The recession's effects have been lessening for several months now, with banks repaying their loans, consumer spending increasing, and the Dow currently around 2,500 points above its 52-week low. Unfortunately, whether due to the recession or for other reasons (note: this occurred before the market started crashing), Digg laid off about ten percent of its employees this morning.
This move comes a month and a day after Kevin Rose replaced Jay Adelson as Digg's CEO, and Rose, to his credit, didn't either leave the news to filter out on its own or try to hide behind a press release.
Instead, on the Digg Blog, he posted an internal email that said, "[W]e strongly believe that it is the right decision for the long-term health of the company. In order to achieve our goals, we are putting more emphasis on the engineering and development efforts. In fact, we are still hiring for these teams as they are critical in getting us to where we need to be for the future, for our impending upcoming redesign and much beyond."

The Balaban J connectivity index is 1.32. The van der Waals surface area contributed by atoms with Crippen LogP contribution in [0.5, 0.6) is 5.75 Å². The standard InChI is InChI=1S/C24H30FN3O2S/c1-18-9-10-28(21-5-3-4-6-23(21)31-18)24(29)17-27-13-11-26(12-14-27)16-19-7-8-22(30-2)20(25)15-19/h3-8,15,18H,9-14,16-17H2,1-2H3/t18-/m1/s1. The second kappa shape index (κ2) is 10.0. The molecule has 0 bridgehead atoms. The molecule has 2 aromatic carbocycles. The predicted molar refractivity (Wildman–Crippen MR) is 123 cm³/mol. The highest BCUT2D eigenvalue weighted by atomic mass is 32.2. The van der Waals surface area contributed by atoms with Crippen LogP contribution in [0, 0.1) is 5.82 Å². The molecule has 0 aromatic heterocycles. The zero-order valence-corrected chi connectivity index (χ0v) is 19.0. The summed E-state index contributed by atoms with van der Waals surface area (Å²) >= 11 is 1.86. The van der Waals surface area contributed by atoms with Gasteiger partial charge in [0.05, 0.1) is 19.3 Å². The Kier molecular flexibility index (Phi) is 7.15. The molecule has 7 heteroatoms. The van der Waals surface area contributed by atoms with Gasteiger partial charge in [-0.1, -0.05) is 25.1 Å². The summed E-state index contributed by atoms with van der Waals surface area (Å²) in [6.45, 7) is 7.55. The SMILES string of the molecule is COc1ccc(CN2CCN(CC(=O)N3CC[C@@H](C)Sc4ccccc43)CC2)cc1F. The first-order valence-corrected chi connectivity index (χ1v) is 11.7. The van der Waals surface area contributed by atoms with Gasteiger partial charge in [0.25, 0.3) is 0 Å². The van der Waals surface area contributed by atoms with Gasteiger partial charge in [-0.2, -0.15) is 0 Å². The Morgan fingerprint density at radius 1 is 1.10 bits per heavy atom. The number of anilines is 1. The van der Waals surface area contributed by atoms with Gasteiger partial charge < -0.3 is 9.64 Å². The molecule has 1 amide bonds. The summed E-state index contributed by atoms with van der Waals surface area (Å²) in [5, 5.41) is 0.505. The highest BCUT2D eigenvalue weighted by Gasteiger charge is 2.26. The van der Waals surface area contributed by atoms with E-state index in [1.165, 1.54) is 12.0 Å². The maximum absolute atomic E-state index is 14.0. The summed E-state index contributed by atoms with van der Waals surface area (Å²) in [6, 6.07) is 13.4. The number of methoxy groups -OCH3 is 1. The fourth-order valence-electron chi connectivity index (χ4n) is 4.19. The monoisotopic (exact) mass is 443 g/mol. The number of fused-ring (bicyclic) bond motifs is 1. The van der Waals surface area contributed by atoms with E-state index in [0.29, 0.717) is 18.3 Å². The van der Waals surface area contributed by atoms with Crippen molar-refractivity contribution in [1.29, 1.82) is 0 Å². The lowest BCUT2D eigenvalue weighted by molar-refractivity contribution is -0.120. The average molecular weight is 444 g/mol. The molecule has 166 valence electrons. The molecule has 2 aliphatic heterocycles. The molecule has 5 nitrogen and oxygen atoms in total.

On a more personal note, Rose also stated, "This was an emotional and rough morning for everyone involved. Laying off dedicated and hard working individuals is extremely difficult, but we tried our best to treat everyone with the utmost respect and support. I hope all of you will join me in the effort to assist all of those affected, be it as a reference or a referring source and most importantly, as a friend."
Assuming the cuts were necessary, then - and that's a difficult call to make - it appears Rose is doing a commendable job of reshaping his company. We'll just have to see how people respond to the move as word spreads.